In 1824, Bishop of Louisiana William DuBourg established the second Roman Catholic boarding school for Native children in Florissant off what is Howdershell Road on the same land as St. Stanislaus Seminary. This boarding school operated by the Society of Jesus from 1824-1831, and was subsidized by an appropriation from the so-called “Civilization Fund Act” administered by the newly established Bureau of Indian Affairs within the US government. This subsidy was the first federal money for a Catholic “Indian school” west of the Mississippi River.
Its first five students were two Sauk boys and three Ioway boys ranging in age from approximately six to eleven. A sister school for Native girls was briefly operated from 1825-1831 by St. Rose Philippine Duchesne. Founded under the promise of educating these children, the experience there unfortunately was one of strict religious indoctrination, lack of food and other supplies, and beatings (including flaying with whips on bare backs) for misbehavior. Although originally benevolent in intent by the standards of the time, the purpose was to “civilize” the children and strip them of their culture, language, and traditions. Moreover, classroom instruction other than catechism was soon de-emphasized in order to have the boys do manual labor on the farm attached to the seminary, which was also supported by the labor of enslaved persons owned by the Jesuits. The Jesuits are now engaged in researching and acknowledging regret for their role in operating Indian boarding schools.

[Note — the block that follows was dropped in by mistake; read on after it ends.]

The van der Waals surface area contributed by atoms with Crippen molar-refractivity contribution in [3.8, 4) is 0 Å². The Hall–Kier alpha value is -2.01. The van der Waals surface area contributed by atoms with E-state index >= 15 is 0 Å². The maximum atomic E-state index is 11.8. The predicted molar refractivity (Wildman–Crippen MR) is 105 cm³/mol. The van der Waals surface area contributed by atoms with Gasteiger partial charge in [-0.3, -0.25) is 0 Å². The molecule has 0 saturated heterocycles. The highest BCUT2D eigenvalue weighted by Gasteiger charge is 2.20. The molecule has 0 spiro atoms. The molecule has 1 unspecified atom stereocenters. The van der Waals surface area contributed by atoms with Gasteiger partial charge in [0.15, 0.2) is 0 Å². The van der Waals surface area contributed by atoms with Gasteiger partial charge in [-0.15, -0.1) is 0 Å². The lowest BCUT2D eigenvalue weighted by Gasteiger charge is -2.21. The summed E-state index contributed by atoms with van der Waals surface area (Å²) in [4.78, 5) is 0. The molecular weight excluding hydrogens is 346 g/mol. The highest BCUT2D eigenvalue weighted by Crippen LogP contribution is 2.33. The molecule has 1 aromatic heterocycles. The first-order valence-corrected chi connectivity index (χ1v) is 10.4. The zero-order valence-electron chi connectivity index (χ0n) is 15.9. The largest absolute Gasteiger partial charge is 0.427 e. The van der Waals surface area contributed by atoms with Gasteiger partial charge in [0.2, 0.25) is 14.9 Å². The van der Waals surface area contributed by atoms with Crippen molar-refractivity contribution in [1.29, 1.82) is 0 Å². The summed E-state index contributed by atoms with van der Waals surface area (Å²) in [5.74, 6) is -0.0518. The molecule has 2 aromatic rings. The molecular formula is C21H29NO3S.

The Episcopal Church itself also supported at least eight day and boarding schools for Indigenous children in the United States. At the 80th General Convention held in Baltimore this summer, the Episcopal Church passed Resolution A127, committing resources to researching the history of the Episcopal Church in its support of boarding schools similar to St. Regis Seminary, and to acknowledge and “invest in (Indigenous) community-based spiritual healing centers that will work to address the effect of intergenerational trauma” caused by the subjection of native children to boarding schools, and to engage in education, truth-telling , and reconciliation over the Church’s complicity in supporting these institutions.